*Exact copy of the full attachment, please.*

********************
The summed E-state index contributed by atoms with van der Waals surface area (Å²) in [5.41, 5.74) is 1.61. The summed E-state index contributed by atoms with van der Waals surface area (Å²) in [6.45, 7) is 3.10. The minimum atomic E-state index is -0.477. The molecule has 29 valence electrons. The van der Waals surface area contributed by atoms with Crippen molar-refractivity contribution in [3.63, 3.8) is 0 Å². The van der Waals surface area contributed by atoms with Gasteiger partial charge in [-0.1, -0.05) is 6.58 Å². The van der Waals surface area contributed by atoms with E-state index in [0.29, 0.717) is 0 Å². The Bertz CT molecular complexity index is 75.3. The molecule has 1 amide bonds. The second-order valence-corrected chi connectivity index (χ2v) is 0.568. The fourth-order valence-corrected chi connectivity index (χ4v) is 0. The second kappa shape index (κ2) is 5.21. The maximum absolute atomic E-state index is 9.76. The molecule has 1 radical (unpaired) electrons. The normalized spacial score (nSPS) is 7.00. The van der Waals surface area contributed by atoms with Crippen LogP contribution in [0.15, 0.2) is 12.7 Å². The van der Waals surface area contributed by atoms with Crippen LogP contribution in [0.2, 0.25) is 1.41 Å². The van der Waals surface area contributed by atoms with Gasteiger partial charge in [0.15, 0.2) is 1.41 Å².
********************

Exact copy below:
The summed E-state index contributed by atoms with van der Waals surface area (Å²) in [5.41, 5.74) is 1.61. The summed E-state index contributed by atoms with van der Waals surface area (Å²) in [6.45, 7) is 3.10. The minimum atomic E-state index is -0.477. The molecule has 29 valence electrons. The van der Waals surface area contributed by atoms with Crippen molar-refractivity contribution in [3.63, 3.8) is 0 Å². The van der Waals surface area contributed by atoms with Gasteiger partial charge in [-0.1, -0.05) is 6.58 Å². The van der Waals surface area contributed by atoms with E-state index in [0.29, 0.717) is 0 Å². The Bertz CT molecular complexity index is 75.3. The molecule has 1 amide bonds. The second-order valence-corrected chi connectivity index (χ2v) is 0.568. The fourth-order valence-corrected chi connectivity index (χ4v) is 0. The second kappa shape index (κ2) is 5.21. The maximum absolute atomic E-state index is 9.76. The molecule has 1 radical (unpaired) electrons. The normalized spacial score (nSPS) is 7.00. The van der Waals surface area contributed by atoms with Crippen LogP contribution in [0.15, 0.2) is 12.7 Å². The van der Waals surface area contributed by atoms with Crippen LogP contribution in [0.2, 0.25) is 1.41 Å². The van der Waals surface area contributed by atoms with Gasteiger partial charge in [0.15, 0.2) is 1.41 Å².